Bleeding during pregnancy is certainly a cause for worry. After all, pregnancy — in theory — shouldn’t cause vaginal bleeding. Still, there are other causes of bleeding besides menstruation. Vaginal bleeding in some form occurs in about half of all pregnancies, according to the March of Dimes.
In pregnancy, some types of bleeding are a big issue, while others aren’t. Subchorionic bleeding is just one type of bleeding. As with bleeding in general, some cases can become serious while others don’t adversely affect the pregnancy. But it’s important to call your doctor right away when you experience any form of vaginal bleeding while pregnant.
Subchorionic bleeding occurs when the placenta detaches from the original site of implantation. This is called a subchorionic hemorrhage or hematoma. It affects the chorionic membranes. These lift apart and form another sac between the placenta and the uterus. The movement and resulting clots are what cause this type of bleeding.
These hematomas can range in size, with the smallest being most common. Larger versions can cause heavier bleeding.
How it differs from
other types of bleeding
Subchorionic hematomas are just one cause of bleeding in pregnancy. Their precise cause is unknown. They’re also not the same as spotting.
Spotting occurs in about 15 to 25 percent of women during the first trimester, according to the American College of Obstetricians and Gynecologists. While spotting can occur at any stage of pregnancy, it’s most common in the first trimester.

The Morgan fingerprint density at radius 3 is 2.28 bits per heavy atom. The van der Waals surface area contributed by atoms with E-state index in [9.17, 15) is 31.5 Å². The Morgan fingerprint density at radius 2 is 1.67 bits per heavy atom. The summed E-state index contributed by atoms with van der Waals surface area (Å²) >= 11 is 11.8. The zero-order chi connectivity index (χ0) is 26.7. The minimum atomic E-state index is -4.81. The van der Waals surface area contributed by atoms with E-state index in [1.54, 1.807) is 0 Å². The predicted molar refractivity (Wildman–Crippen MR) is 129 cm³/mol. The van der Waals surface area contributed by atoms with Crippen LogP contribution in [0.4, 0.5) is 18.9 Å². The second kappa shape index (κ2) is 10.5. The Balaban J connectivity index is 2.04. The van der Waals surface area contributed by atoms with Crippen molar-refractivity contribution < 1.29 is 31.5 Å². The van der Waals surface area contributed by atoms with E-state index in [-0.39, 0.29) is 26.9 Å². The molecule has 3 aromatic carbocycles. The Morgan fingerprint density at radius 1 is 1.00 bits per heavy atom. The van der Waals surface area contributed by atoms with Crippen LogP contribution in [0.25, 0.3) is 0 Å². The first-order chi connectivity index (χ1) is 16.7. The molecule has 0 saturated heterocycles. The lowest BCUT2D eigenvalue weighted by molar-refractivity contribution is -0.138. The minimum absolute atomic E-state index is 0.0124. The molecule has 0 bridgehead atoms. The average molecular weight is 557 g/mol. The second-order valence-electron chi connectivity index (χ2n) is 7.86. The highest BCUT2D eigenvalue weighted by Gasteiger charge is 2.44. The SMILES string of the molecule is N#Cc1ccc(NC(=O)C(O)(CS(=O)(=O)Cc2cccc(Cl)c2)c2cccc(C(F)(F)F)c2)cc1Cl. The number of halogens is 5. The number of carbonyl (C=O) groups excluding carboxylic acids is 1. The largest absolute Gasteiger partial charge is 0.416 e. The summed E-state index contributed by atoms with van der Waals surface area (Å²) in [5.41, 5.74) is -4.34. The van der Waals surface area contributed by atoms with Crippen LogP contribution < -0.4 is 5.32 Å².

Causes of spotting include:
- uterine expansion
- increases in hormone level
- cervical changes, including cervical polyps
- vaginal exams
Spotting is exactly as it sounds — a few spots of blood. While it’s still a good idea to report any form of spotting to your doctor, the symptoms are very different from vaginal bleeding.
Bleeding that goes beyond a few spots and requires a pantyliner is often a sign of something else. Subchorionic bleeding is one such possibility. Bleeding tends to be the only sign or symptom of subchorionic hematoma. You may not even realize you have one until your doctor performs an ultrasound.
Heavy bleeding can also be a sign of:
- ectopic pregnancy, which occurs when an egg fertilizes outside of the uterus
- molar pregnancy, a rare condition that results in a mass of tissue in the uterus
- uterine rupture
- separation of the placenta from the uterus
- preterm labor, which occurs earlier than 37 weeks
Many subchorionic hematomas aren’t harmful in the long term. Your doctor will have a better idea after looking at the hematoma on an ultrasound. Smaller hematomas have better outcomes. Larger versions can present problems.
According to a 2014 study, reports vary on the risk of miscarriage related to subchorionic hematomas with vaginal bleeding. However, the risk does increase during the first half of pregnancy. The earlier you seek a diagnosis, the better the outcome.
Prompt treatment is
If a diagnosis of vaginal bleeding is deemed subchorionic, then your doctor will likely start treatments to prevent miscarriage. Options may include progesterone or dydrogesterone. If the hematomas are large, you may also be advised to:
- Stay in bed, on bed rest.
- Avoid standing for long periods of time.
- Avoid sex.
- Avoid exercise.
Follow up with your
Subchorionic bleeding is a sign of a related hematoma. While not considered a normal occurrence in pregnancy, these hematomas aren’t unusual. They also don’t necessarily mean the pregnancy will fail. With treatment and close monitoring, many women go on to deliver healthy babies at full term.
Even though subchorionic bleeding doesn’t pose an immediate threat like other types of vaginal bleeding, you should still follow up with your doctor. Call your doctor whenever you experience any bleeding or spotting. If the cause is unknown, an ultrasound may be performed to rule out hematoma.